Government’s efforts to upgrade facilities at the Bomas of Kenya will boost the number of local and international tourists using the facility.
Bomas of Kenya will be celebrating its 50th anniversary with the launch of a revamped cultural and conference facility dubbed Baraza Hall. The hall has a seating capacity for 950 delegates. This will increase the seating capacity of its conference facilities to about 5,500.
This will make Bomas of Kenya one of the largest modern international convention and exhibition centres in the region.
Bomas of Kenya was launched in 1971 with a sole purpose of preserving, maintaining, educating and promoting the diverse cultures of various ethnic groups in Kenya and is regarded as a national heritage for prosperity and posterity.
“As we celebrate 50 years since inception in October 1971, there is an urgent need to invest in cultural tourism as a country because culture is a unique selling point in modern global tourism,” said Peter Gitaa, Bomasa of Kenya chief executive officer.
He added: “As we modernise our conferencing and exhibition facilities, it gives us room for an innovative approach to cultural preservation and use of digital technology that will attract more local and international tourists whose numbers have drastically dropped due to Covid-19 pandemic.”
He called for more strategic partnerships to boost the hospitality and tourism sectors which have been hard hit by the Covid-19 pandemic.
According to the latest economic survey report, Kenya is the third largest travel and tourism destination in Africa after South Africa and Nigeria. Tourism sector accounts for over four per cent of the country's Gross Domestic Product.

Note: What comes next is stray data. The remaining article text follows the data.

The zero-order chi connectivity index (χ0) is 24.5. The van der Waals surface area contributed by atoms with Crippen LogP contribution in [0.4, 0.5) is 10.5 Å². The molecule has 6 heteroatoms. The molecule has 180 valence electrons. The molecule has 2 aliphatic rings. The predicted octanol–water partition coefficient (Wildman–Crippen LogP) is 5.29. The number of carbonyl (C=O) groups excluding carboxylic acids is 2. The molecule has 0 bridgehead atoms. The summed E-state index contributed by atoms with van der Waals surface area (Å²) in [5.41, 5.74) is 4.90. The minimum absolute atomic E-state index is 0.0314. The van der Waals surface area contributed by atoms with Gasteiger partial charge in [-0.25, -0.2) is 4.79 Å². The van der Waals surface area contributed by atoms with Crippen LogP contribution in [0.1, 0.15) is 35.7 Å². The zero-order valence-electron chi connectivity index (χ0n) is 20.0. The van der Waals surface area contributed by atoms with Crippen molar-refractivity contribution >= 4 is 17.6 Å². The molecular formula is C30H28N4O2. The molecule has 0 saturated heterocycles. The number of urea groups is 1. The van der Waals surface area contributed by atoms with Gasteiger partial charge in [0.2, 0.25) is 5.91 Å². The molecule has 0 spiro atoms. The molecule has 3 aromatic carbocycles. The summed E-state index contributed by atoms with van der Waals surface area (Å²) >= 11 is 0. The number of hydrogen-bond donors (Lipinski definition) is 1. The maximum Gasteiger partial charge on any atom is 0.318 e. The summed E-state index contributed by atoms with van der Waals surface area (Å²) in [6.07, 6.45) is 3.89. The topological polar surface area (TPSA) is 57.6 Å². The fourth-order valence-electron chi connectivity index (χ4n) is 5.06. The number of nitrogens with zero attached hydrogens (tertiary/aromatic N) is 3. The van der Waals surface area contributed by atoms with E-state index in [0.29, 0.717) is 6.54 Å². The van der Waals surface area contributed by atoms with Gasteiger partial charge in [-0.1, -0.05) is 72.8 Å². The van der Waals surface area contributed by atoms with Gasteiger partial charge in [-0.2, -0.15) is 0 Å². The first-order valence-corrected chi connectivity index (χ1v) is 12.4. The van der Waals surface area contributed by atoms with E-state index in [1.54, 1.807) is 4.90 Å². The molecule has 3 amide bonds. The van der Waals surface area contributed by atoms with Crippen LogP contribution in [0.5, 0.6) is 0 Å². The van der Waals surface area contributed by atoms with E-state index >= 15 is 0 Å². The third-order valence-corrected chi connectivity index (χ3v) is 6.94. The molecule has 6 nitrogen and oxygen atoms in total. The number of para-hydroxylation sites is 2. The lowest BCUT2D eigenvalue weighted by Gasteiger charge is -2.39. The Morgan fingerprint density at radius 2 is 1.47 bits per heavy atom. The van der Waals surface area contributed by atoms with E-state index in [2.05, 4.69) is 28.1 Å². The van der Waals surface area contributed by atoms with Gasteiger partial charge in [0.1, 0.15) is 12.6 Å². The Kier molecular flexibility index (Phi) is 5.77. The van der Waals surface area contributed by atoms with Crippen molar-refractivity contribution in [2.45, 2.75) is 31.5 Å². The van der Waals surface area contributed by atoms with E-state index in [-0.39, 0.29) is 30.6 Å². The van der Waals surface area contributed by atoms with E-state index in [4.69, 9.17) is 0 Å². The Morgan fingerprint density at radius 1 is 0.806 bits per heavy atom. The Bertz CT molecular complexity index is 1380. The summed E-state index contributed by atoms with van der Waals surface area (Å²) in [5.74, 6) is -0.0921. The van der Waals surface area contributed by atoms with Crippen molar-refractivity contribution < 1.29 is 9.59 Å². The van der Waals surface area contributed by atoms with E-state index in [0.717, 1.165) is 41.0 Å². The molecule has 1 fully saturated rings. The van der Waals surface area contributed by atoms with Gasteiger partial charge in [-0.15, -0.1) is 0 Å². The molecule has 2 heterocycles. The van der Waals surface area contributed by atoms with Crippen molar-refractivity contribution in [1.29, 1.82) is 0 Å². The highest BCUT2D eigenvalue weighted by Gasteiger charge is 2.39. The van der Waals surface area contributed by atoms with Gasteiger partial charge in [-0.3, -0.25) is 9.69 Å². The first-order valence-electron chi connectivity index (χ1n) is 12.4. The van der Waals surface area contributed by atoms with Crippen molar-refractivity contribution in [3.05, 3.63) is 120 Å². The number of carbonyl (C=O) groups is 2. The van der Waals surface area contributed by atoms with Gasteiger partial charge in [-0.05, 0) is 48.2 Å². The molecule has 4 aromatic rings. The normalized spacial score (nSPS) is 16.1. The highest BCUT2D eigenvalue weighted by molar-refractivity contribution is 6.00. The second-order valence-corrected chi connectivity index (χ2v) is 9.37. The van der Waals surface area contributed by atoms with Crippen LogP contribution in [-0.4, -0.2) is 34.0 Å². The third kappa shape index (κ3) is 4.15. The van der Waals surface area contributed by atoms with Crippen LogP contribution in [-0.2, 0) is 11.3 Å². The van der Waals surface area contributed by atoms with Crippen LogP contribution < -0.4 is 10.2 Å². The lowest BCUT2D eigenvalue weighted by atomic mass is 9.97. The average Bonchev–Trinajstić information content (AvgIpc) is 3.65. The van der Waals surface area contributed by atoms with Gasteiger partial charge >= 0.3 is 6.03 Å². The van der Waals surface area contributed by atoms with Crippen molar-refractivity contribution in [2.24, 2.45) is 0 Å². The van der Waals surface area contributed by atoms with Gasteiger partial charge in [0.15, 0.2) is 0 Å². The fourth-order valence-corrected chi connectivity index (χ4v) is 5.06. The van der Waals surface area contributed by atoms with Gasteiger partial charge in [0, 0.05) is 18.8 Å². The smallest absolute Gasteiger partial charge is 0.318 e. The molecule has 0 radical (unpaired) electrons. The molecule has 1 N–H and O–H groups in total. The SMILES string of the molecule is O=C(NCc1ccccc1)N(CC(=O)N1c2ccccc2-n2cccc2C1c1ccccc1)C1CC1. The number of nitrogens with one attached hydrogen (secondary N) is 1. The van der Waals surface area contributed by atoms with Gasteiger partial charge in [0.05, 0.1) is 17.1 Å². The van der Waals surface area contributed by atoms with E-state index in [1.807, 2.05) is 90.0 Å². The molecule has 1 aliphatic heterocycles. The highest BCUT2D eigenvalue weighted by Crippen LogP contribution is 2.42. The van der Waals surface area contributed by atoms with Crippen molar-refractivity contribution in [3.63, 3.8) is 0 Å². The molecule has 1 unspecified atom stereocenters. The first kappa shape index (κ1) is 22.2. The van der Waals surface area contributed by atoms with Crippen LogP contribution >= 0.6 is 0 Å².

Prior to the global pandemic, Kenya received more than two million tourists annually mainly from the US, United Kingdom (UK), India, China, Germany, France and Italy.
Statistics from the Ministry of Tourism indicates that foreign tourists numbers dropped by two thirds last year, hitting less than 500,000 visitors in the first 10 months of 2020 translating to more than Sh100 billion revenue loss.
Bomas of Kenya receives about 5,000 international visitors annually and with its modernised facilities, it is set to attract more visitors as the world battles the pandemic with many countries across the globe stepping up vaccination campaigns.
Mr Gitaa exuded confidence and was optimistic that with the current growing interest in cultural heritage globally, growth in cultural tourism will spur economic development while preserving cultural resources.
“We’re now re-positioning ourselves to take off after 50 years of existence by injecting new impetus in the hospitality and tourism sectors in the post Covid-19 phase,” offered Mr Gitaa.